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What were the attitudes to madness in Shakespearean plays and how are these reflected...

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phoebss123 | Student, Grade 10 | eNotes Newbie

Posted April 19, 2010 at 12:02 AM via web

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What were the attitudes to madness in Shakespearean plays and how are these reflected upon Malvolio?

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kwoo1213 | College Teacher | (Level 2) Educator

Posted April 28, 2010 at 3:26 AM (Answer #1)

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Madness was often associated with falling in love in Shakespearean plays. Shakespeare stressed, through example, that love makes people do crazy, uncharacteristic things.  It makes people resort to desperate measures to attain the love of their chosen one.  In all of his romantic comedies, we see many examples of how characters will go to great lengths to obtain the object of their love.  Romeo and Juliet, A Midsummer Night's Dream, and Twelfth Night are all plays that Shakespeare wrote in which characters do things that are ludicrous, out of character, or humorous.

Poor Malvolio is made an example of when Uncle Toby helps land him in jail for lunacy when in fact, he is simply in love with Olivia.  Malvolio goes "overboard" to show Olivia how much he loves her and appears arrogant and overconfident about what he perceives might be her feelings for him.  She must consistently assure him that she does not love him.  He does not give up, however, until the end, when it is revealed that he has been made a fool of by Uncle Toby, Maria, etc.  He then reacts angrily and decides he will exact revenge upon them for how they have ridiculed and embarrassed him.  The reader might feel somewhat sorry for him, but others might see his punishment (his "jail stint") as adequate for making such a fool of himself for love.  eNotes states:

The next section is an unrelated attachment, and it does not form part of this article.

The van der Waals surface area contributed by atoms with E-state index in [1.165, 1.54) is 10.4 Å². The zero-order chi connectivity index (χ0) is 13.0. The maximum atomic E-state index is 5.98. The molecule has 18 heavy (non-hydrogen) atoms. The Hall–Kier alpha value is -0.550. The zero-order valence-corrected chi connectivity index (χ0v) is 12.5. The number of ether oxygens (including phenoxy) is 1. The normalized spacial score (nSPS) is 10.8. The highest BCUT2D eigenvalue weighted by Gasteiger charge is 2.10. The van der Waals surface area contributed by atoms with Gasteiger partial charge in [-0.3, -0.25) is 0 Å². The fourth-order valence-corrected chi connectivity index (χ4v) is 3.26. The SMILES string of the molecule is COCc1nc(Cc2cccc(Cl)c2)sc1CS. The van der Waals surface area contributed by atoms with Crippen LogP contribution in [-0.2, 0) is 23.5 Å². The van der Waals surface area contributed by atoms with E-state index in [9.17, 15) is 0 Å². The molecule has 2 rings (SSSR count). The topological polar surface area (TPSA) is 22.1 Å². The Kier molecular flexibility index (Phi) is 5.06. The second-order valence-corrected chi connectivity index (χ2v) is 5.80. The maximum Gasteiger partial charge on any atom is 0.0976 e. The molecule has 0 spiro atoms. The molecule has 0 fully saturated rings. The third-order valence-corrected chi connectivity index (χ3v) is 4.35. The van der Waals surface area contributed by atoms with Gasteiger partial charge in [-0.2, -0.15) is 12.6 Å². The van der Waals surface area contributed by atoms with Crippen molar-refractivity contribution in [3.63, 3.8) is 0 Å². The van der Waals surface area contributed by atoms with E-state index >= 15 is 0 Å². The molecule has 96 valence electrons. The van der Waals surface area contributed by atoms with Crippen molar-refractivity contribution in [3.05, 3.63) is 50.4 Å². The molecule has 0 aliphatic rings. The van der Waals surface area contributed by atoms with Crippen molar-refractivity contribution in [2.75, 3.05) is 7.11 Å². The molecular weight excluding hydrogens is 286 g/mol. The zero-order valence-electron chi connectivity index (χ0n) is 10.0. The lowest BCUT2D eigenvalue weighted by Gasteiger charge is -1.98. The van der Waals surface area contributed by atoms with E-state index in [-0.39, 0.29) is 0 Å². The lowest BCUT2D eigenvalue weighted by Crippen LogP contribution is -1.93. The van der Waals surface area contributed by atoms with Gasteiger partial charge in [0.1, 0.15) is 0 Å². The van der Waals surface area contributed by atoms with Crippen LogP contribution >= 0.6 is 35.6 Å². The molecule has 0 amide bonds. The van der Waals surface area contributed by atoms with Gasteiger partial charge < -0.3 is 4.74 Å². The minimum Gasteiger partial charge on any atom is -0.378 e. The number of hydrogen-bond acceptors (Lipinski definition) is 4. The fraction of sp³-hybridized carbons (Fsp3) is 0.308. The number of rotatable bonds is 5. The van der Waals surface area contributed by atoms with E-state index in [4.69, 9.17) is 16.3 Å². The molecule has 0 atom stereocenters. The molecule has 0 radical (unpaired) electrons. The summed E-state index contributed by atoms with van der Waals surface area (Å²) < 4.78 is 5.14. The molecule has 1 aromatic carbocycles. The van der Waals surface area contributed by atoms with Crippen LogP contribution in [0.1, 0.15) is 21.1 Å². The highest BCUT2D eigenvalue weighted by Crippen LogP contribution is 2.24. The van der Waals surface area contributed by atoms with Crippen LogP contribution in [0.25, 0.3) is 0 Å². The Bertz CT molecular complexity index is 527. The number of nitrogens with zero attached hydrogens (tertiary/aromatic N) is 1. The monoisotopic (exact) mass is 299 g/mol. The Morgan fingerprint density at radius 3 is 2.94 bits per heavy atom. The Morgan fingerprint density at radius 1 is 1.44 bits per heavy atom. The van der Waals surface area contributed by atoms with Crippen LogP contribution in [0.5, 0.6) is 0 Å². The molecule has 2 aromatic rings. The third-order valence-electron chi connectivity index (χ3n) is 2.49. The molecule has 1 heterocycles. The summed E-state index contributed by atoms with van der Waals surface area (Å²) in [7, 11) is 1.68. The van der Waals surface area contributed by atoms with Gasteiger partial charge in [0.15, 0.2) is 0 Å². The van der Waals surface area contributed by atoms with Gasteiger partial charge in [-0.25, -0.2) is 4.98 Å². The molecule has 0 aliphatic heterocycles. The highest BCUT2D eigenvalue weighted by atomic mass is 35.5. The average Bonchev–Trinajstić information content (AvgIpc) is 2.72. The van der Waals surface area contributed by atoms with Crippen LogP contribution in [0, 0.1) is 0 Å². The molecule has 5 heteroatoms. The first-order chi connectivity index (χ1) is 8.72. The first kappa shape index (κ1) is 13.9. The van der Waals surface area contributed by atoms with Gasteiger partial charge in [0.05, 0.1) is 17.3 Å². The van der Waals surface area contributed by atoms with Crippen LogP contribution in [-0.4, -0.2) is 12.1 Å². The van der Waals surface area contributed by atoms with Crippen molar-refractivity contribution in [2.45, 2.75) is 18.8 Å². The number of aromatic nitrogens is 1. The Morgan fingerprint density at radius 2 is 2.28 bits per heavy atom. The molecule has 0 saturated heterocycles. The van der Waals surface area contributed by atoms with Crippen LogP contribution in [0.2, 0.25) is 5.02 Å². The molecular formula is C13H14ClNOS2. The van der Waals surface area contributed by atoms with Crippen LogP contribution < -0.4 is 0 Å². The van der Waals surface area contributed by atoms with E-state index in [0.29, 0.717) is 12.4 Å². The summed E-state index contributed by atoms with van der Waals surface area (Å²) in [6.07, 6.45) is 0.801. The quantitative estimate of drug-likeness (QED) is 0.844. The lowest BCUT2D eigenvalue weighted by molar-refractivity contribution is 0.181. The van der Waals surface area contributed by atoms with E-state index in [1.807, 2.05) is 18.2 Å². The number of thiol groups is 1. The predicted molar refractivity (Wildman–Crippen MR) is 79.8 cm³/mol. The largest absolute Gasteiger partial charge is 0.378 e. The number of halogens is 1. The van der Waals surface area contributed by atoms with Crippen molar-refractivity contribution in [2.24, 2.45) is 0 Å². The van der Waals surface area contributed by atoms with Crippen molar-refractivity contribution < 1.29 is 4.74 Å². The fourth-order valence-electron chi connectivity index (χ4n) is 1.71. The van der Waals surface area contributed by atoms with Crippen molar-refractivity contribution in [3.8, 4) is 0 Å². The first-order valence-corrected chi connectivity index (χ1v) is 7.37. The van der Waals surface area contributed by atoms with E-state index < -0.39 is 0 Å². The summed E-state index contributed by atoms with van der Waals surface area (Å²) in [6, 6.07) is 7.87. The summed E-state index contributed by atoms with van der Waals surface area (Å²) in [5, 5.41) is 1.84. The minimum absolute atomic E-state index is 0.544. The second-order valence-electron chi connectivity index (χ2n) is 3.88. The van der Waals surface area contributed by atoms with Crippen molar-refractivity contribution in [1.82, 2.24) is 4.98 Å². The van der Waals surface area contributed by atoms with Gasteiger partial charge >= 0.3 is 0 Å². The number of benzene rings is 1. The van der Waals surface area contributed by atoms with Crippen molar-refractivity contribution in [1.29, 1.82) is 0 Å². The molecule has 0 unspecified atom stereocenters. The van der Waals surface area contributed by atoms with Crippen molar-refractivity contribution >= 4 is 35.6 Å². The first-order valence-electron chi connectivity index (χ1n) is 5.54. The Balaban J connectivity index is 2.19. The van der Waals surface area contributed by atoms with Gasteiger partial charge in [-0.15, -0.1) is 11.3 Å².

Indeed, when he speaks finally of exacting revenge in Act V, Malvolio evokes a certain sympathetic understanding. Malvolio has been abused as the target of a trick perpetrated by the parasitical, self-serving Uncle Toby. For his part, Uncle Toby, Malvolio's chief tormentor, is a merry soul, but he is also a rouge who is scheming to marry his fair niece to the absurdly non-heroic, non-romantic figure of Sir Andrew. If we view the play as a standard romantic comedy, Malvolio warrants the comedown that he undergoes; but as a matter of justice, Malvolio has done very little to earn a humiliating payback.

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